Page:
China hopes the United Nations Security Council's latest move can help
peacefully solve the nuclear issue on the Korean Peninsula, Foreign Ministry
spokesman Liu Jianchao said yesterday. [Full coverage on N.Korea nuclear crisis]
His remarks came shortly after the
Council unanimously adopted a resolution against the Democratic People's
Republic of Korea (DPRK) over its claimed nuclear test last Monday.
Russian Ambassador to
the United Nations Vitaly Chirkin (L) and Chinese Ambassador to the U.N.
Wang Guangya shake hands before a Security Council vote at the U.N.
headquarters in New York October 14, 2006.
China maintains the Council's actions should both indicate the international
community's firm position, and help create conditions for a peaceful solution to
the DPRK nuclear issue through dialogue, Liu said.
"China resolutely opposes the DPRK's nuclear test, insists on the
denuclearization of the Korean Peninsula, objects to nuclear proliferation and
insists on the peaceful settlement of the issue through dialogue," Liu said.
Based on this position, China actively participated in the consultations on a
draft version of the resolution adopted by the UN Security Council, he said.
"We appeal to concerned parties to keep calm and be cool-headed, take a
prudent and responsible attitude to jointly prevent the situation from worsening
and break the stalemate, so as to resume the process of the Six-Party Talks as
soon as possible," Liu said.
The resolution, co-sponsored by the United States and eight other nations,
condemned the DPRK's claimed nuclear test, and demanded that the DPRK eliminate
its nuclear weapons and nuclear programmes.
The resolution allows nations to stop cargo going to and from the DPRK to
check for weapons of mass destruction or related supplies.
It bars trade with Pyongyang in dangerous weapons and also imposes bans on
heavy conventional weapons and luxury goods. It also asks nations to freeze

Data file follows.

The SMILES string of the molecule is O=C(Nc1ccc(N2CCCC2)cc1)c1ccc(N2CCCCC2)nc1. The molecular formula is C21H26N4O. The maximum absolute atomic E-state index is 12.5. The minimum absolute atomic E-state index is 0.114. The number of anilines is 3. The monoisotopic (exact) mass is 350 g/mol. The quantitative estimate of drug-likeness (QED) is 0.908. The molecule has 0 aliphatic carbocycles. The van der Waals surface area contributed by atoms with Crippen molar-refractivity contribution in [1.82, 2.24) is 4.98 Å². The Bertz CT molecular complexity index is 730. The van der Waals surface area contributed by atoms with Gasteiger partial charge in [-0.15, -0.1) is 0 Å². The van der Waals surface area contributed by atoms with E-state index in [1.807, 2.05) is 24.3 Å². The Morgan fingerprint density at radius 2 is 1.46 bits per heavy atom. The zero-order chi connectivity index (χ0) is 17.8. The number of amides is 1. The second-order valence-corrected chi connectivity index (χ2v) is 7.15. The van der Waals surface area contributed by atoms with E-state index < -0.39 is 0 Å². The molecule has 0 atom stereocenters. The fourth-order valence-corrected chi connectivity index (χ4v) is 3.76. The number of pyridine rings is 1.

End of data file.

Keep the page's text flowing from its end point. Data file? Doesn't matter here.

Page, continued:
funds connected with the DPRK's non-conventional arms programmes.
The draft also welcomes and encourages further efforts by all countries
concerned to intensify their diplomatic efforts, refrain from any actions that
might aggravate tension, and facilitate the early resumption of the Six-Party
Talks aimed at denuclearizing the Korean Peninsula.
Wang Guangya, China's ambassador to the UN, said after the voting on the
resolution at the UN headquarters in New York that the resolution is a "firm and
appropriate" response to Pyongyang's claimed nuclear test.
Wang reiterated that sanctions were not an end in themselves. "China did not
approve of the practice of inspecting cargo to and from the DPRK, and had
reservations about related provisions of the resolution."
"China still believes that the Six-Party Talks are the realistic means of
handling the issue," Wang said. "It is also firmly opposed to the use of force."
Pyongyang expresses anger
The DPRK immediately rejected the resolution, and its UN Ambassador Pak
Gil-yon walked out of the council chamber after accusing its members of a
"gangster-like" action that neglects the nuclear threat posed by the United
In Washington, US President George W Bush told reporters he welcomed the
resolution, describing it as "swift and tough." He said this showed that "we are
united in our determination to see to it that the Korean Peninsula is
Russia's UN Ambassador Vitaly Churkin said Moscow got what it wanted a strong
resolution but one that is also aimed at "prevention of a further escalation of
In Tokyo, Japanese Foreign Minister Taro Aso in a statement also welcomed the
UN move. Japanese Prime Minister Shinzo Abe said yesterday Japan would
contemplate slapping additional sanctions on the DPRK in line with the